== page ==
Every week, a different guest tweeter takes charge of Croakey’s rotated, curated Twitter account, @WePublicHealth, and uses the account to cover specific health issues or events.
Last week, James Blackwell (@BlackwellJ_), a proud Wiradjuri man and a public policy and international relations academic at the UNSW Centre for Social Impact, wrote for Croakey on #InvasionDay and also tweeted about other First Nations public policy issues, including a Voice to Parliament and supporting the Uluru Statement.
James Blackwell tweets:
Something that really concerns me as a First Nations academic is the sheer volume of colleagues who write articles ABOUT us, without CITING any of us!!
It’s just not good enough, and we all know there are plenty of options to cite! Reference! First! Nations! Researchers!
I want to remind you that we need to do better in amplifying and prioritising First Nations voices, ESPECIALLY our academic work!
[Here James Blackwell is referring to Professor Larissa Behrendt’s investigation of systemic racism at Collingwood AFL club – Do Better: Independent review into Collingwood Football Club’s responses to Incidents of Racism and Cultural Safety in the Workplace.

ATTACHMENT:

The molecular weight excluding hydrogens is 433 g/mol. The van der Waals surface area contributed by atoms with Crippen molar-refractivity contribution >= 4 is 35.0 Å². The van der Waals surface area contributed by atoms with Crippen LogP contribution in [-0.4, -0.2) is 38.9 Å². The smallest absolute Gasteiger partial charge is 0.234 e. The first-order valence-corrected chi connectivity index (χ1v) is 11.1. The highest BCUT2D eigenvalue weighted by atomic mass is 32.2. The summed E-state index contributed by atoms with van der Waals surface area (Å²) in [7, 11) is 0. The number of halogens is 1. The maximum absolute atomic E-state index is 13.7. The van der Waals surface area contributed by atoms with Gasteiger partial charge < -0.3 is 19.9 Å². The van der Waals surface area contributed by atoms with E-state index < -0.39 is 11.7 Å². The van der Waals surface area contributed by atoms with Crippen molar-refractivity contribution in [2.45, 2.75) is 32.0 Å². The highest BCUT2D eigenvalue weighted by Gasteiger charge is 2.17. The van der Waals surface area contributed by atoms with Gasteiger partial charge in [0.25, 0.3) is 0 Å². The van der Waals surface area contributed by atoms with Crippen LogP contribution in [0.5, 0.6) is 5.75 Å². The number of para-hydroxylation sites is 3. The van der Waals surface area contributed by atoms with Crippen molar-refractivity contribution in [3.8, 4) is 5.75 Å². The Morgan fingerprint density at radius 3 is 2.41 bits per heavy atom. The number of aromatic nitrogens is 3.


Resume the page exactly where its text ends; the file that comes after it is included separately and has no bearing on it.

Co-authored with Professor Lindon Coombes, the report recommends wide-ranging actions for the club to address racism, including developing “a process of ‘truth-telling’ as a constructive step to more deeply understand the experiences of First Nations people and People of Colour, their history and culture and the impacts of racism”.]
On the Uluru Statement
Read the Canberra Times article here.
So today is my last day here [at @WePublicHealth]. So much to tweet, so little time. I do want to bring attention back to the ideas around amplifying Indigenous voices. It is not just about letting us speak. It is about also letting us stay silent. Letting us reclaim our stories, and our voices.
It’s one thing to give us a platform to speak and say things that we need to say. That is almost the easier of the two things I am talking about here. It is another to allow us to remain silent, or even reclaim our silence by letting us reclaim our words. Silence is speech.
There are things that we do not wish to, or think we should have to, talk about. And there are other circumstances where we have spoken, but wish no longer for that story to be out there. Respecting and amplifying Indigenous voices is as much about our words as our silences.
Stay in touch
On Twitter, follow @BlackwellJ_